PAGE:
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Publication numberUS1700722 A
Publication typeGrant
Publication dateJan 29, 1929
Filing dateAug 25, 1924
Priority dateJul 15, 1924
Publication numberUS 1700722 A, US 1700722A, US-A-1700722, US1700722 A, US1700722A
InventorsKarl Imhoff
Original AssigneeKarl Imhoff
Export CitationBiBTeX, EndNote, RefMan
External Links: USPTO, USPTO Assignment, Espacenet
Sewage treatment by activated sludge in combination with alpha preliminary tank treatment
US 1700722 A
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Description  (OCR text may contain errors)

Jan. 29, 1929. 1,700,722

K. IMHOFF SEWAGE TREATMENT BY TIVATED SLUDGE IN COMBINATION WITH A P LIMINARY TANK TREATMENT Filed Aug. 25, 1924 Mfr/6.3565: I I 77/8/7/01': W an; W

Patented J an. 29, 1929.. v

UNITED STATES PATENT OFFICE.

KARL IMHOFE, OF ESSEN, GERMANY.

SEWAGE TREATMENT BY ACTIVATED SLUDGE IN- COMBINATION WITH NARY TANK TREATMENT.

A PRELIMI- Application filed August 25, 1924, Serial-No. 734,011, and in Germany July 15, 1924.

The hitherto known methods of sewage treatment by activated sludge work mostly without preliminary tanks, because the crude sewage can be purified in the aeration tanks practically as'well as sewage pre-treated in settling basins. The preliminary tank treat ment is, however, of very great importance in the treatment of the sludge itself. The better the pre-cleaning, the smaller is the quantity of excess sludge afterwards produced in the aeration tanks and the lower are the costs required for a disposal of said excess sludge which can only be treated with difliculty.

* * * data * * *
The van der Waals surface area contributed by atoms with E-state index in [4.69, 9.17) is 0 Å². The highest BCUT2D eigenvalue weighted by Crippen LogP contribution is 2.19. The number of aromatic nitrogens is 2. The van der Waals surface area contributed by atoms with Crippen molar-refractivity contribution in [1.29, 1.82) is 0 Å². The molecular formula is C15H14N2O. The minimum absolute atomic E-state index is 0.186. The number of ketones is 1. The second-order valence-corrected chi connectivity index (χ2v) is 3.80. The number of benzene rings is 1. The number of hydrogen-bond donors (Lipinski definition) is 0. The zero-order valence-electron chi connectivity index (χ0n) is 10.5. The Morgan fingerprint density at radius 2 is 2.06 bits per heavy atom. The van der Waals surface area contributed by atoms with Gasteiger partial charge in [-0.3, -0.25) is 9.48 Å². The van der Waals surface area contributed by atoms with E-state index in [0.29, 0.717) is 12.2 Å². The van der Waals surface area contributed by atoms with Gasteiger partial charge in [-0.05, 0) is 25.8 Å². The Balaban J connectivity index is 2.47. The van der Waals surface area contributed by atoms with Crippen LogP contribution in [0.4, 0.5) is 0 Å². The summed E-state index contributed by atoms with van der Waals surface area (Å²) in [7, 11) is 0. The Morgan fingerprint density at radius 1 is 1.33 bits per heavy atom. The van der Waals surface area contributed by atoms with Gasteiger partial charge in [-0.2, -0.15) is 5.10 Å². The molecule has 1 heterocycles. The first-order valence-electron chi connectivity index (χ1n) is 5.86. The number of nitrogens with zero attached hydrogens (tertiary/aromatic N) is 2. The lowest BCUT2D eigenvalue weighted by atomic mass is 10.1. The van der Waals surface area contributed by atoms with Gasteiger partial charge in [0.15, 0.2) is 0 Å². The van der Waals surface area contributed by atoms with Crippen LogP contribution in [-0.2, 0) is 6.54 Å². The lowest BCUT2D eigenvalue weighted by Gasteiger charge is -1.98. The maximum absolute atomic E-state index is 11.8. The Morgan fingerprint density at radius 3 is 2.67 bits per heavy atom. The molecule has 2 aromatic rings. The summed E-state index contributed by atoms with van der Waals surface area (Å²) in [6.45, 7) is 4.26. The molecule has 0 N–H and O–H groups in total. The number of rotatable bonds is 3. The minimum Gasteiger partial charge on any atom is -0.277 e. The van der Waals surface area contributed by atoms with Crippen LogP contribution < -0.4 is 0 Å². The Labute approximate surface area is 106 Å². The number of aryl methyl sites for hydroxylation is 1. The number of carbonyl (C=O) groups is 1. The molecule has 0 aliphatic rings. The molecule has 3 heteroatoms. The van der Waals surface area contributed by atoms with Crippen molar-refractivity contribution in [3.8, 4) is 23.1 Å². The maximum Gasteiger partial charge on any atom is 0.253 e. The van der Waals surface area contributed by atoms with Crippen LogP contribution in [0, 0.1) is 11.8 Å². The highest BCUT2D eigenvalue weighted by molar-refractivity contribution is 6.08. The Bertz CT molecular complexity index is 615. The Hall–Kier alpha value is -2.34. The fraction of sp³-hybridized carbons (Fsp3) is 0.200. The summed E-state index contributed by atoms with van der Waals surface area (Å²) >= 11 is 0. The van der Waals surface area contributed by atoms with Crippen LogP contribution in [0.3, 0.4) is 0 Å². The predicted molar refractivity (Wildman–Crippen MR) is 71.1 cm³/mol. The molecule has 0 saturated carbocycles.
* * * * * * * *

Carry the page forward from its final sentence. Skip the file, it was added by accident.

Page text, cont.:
In the accompanying drawing: Figs. 1 and 2 are respectively a sectional front elevation and a plan View of a diagrammatical arrangement, in which a combined settling and digestion tank is provided for a preliminary treatment of the sewage.

The digested sludge is dried on the drying beds 70. The discharge from the settling basin (1 flows through the aeration tank I). At the bottom of the latter compressed air is sup- I plied in a way known in the art, which aerates the activated sludge therein and raises the same in a rising pipe 00 so. that it cannot settle at the bottom. The discharge from the aeration tank I; flows through the hopper bottom tank 0 which separates the activated sludge from the then purified discharge. To always have the necessary quantity of activated, sludge in the aeration tank I), the sludge eliminated in the hopper bottom tank 0 is continuously raised by means of compressed air in a rising pipe 2 therein and led through a pipe d into the supply conduit e of the aeration tank 6, coming from the basin (1. This portion of the activated sludge is named: return sludge.